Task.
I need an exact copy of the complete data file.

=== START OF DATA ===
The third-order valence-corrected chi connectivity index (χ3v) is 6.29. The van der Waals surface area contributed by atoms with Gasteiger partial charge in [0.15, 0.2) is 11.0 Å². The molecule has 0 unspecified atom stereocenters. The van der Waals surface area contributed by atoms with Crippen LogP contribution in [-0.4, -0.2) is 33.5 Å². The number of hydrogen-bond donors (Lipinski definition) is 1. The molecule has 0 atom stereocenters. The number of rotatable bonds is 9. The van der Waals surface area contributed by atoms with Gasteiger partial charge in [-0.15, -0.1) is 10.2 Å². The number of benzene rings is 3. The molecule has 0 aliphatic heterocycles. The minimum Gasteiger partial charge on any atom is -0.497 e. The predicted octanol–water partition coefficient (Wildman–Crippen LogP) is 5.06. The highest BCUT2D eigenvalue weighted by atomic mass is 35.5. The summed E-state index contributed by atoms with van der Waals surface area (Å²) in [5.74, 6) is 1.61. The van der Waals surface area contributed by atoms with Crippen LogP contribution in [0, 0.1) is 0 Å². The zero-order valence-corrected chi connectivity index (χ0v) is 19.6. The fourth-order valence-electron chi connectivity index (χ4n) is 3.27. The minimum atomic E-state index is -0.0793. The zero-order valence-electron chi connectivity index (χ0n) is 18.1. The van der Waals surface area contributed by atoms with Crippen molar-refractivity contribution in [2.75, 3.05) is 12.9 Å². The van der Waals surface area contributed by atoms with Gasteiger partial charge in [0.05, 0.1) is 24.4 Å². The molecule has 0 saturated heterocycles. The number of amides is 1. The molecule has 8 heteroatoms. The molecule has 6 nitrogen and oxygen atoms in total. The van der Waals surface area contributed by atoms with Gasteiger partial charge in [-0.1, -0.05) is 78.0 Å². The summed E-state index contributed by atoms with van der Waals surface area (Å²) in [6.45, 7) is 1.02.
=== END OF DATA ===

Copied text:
The third-order valence-corrected chi connectivity index (χ3v) is 6.29. The van der Waals surface area contributed by atoms with Gasteiger partial charge in [0.15, 0.2) is 11.0 Å². The molecule has 0 unspecified atom stereocenters. The van der Waals surface area contributed by atoms with Crippen LogP contribution in [-0.4, -0.2) is 33.5 Å². The number of hydrogen-bond donors (Lipinski definition) is 1. The molecule has 0 atom stereocenters. The number of rotatable bonds is 9. The van der Waals surface area contributed by atoms with Gasteiger partial charge in [-0.15, -0.1) is 10.2 Å². The number of benzene rings is 3. The molecule has 0 aliphatic heterocycles. The minimum Gasteiger partial charge on any atom is -0.497 e. The predicted octanol–water partition coefficient (Wildman–Crippen LogP) is 5.06. The highest BCUT2D eigenvalue weighted by atomic mass is 35.5. The summed E-state index contributed by atoms with van der Waals surface area (Å²) in [5.74, 6) is 1.61. The van der Waals surface area contributed by atoms with Crippen LogP contribution in [0, 0.1) is 0 Å². The zero-order valence-corrected chi connectivity index (χ0v) is 19.6. The fourth-order valence-electron chi connectivity index (χ4n) is 3.27. The minimum atomic E-state index is -0.0793. The zero-order valence-electron chi connectivity index (χ0n) is 18.1. The van der Waals surface area contributed by atoms with Crippen molar-refractivity contribution in [2.75, 3.05) is 12.9 Å². The van der Waals surface area contributed by atoms with Gasteiger partial charge in [0.05, 0.1) is 24.4 Å². The molecule has 0 saturated heterocycles. The number of amides is 1. The molecule has 8 heteroatoms. The molecule has 6 nitrogen and oxygen atoms in total. The van der Waals surface area contributed by atoms with Gasteiger partial charge in [-0.1, -0.05) is 78.0 Å². The summed E-state index contributed by atoms with van der Waals surface area (Å²) in [6.45, 7) is 1.02.